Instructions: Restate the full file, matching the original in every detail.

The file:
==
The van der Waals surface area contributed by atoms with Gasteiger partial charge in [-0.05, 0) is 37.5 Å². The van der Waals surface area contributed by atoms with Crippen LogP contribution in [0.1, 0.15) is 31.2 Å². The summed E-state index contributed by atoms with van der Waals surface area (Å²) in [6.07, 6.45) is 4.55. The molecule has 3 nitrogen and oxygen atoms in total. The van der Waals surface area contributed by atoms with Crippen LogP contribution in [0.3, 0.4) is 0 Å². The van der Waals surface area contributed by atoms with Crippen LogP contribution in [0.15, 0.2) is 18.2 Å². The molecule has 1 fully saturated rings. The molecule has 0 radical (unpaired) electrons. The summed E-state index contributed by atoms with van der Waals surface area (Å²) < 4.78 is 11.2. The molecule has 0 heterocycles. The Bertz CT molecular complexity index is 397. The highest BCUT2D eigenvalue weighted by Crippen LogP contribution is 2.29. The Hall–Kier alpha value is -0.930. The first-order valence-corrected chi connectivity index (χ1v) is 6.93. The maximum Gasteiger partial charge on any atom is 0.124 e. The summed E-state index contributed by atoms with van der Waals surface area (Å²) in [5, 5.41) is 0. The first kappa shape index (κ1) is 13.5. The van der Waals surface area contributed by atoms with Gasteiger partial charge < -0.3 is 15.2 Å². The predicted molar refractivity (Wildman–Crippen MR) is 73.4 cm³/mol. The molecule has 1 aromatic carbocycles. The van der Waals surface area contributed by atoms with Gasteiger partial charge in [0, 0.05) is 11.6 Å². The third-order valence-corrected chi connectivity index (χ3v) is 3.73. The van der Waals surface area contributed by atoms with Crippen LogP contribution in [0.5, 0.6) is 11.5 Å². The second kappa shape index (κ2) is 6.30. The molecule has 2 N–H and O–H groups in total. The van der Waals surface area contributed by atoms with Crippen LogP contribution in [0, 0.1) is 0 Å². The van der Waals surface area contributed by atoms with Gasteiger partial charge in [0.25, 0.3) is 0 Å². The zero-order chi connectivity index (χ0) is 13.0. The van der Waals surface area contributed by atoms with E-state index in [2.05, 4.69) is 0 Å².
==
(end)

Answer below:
The van der Waals surface area contributed by atoms with Gasteiger partial charge in [-0.05, 0) is 37.5 Å². The van der Waals surface area contributed by atoms with Crippen LogP contribution in [0.1, 0.15) is 31.2 Å². The summed E-state index contributed by atoms with van der Waals surface area (Å²) in [6.07, 6.45) is 4.55. The molecule has 3 nitrogen and oxygen atoms in total. The van der Waals surface area contributed by atoms with Crippen LogP contribution in [0.3, 0.4) is 0 Å². The van der Waals surface area contributed by atoms with Crippen LogP contribution in [0.15, 0.2) is 18.2 Å². The molecule has 1 fully saturated rings. The molecule has 0 radical (unpaired) electrons. The summed E-state index contributed by atoms with van der Waals surface area (Å²) < 4.78 is 11.2. The molecule has 0 heterocycles. The Bertz CT molecular complexity index is 397. The highest BCUT2D eigenvalue weighted by Crippen LogP contribution is 2.29. The Hall–Kier alpha value is -0.930. The first-order valence-corrected chi connectivity index (χ1v) is 6.93. The maximum Gasteiger partial charge on any atom is 0.124 e. The summed E-state index contributed by atoms with van der Waals surface area (Å²) in [5, 5.41) is 0. The first kappa shape index (κ1) is 13.5. The van der Waals surface area contributed by atoms with Gasteiger partial charge < -0.3 is 15.2 Å². The predicted molar refractivity (Wildman–Crippen MR) is 73.4 cm³/mol. The molecule has 1 aromatic carbocycles. The van der Waals surface area contributed by atoms with Gasteiger partial charge in [0, 0.05) is 11.6 Å². The third-order valence-corrected chi connectivity index (χ3v) is 3.73. The van der Waals surface area contributed by atoms with Crippen LogP contribution in [0.5, 0.6) is 11.5 Å². The second kappa shape index (κ2) is 6.30. The molecule has 2 N–H and O–H groups in total. The van der Waals surface area contributed by atoms with Crippen LogP contribution in [0, 0.1) is 0 Å². The van der Waals surface area contributed by atoms with Gasteiger partial charge in [0.25, 0.3) is 0 Å². The zero-order chi connectivity index (χ0) is 13.0. The van der Waals surface area contributed by atoms with E-state index in [2.05, 4.69) is 0 Å².